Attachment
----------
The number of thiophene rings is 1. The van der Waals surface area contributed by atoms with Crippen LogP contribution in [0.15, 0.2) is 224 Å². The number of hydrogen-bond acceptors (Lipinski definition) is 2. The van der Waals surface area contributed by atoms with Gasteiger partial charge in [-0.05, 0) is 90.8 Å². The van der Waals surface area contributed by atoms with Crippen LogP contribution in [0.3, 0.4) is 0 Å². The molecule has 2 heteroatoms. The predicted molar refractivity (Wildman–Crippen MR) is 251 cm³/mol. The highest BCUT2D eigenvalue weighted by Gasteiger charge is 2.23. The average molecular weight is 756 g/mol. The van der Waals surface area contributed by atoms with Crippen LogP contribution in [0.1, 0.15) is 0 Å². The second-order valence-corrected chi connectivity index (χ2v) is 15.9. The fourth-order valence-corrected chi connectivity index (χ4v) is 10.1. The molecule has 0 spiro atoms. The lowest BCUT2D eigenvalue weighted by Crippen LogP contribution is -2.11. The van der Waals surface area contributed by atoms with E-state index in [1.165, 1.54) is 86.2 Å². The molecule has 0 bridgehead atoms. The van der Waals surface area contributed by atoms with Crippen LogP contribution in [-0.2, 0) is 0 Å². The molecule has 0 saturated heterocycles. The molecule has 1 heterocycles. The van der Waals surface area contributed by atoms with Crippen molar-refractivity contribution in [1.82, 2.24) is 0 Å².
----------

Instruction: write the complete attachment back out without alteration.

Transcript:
The number of thiophene rings is 1. The van der Waals surface area contributed by atoms with Crippen LogP contribution in [0.15, 0.2) is 224 Å². The number of hydrogen-bond acceptors (Lipinski definition) is 2. The van der Waals surface area contributed by atoms with Gasteiger partial charge in [-0.05, 0) is 90.8 Å². The van der Waals surface area contributed by atoms with Crippen LogP contribution in [0.3, 0.4) is 0 Å². The molecule has 2 heteroatoms. The predicted molar refractivity (Wildman–Crippen MR) is 251 cm³/mol. The highest BCUT2D eigenvalue weighted by Gasteiger charge is 2.23. The average molecular weight is 756 g/mol. The van der Waals surface area contributed by atoms with Crippen LogP contribution in [0.1, 0.15) is 0 Å². The second-order valence-corrected chi connectivity index (χ2v) is 15.9. The fourth-order valence-corrected chi connectivity index (χ4v) is 10.1. The molecule has 0 spiro atoms. The lowest BCUT2D eigenvalue weighted by Crippen LogP contribution is -2.11. The van der Waals surface area contributed by atoms with E-state index in [1.165, 1.54) is 86.2 Å². The molecule has 0 bridgehead atoms. The van der Waals surface area contributed by atoms with Crippen LogP contribution in [-0.2, 0) is 0 Å². The molecule has 0 saturated heterocycles. The molecule has 1 heterocycles. The van der Waals surface area contributed by atoms with Crippen molar-refractivity contribution in [1.82, 2.24) is 0 Å².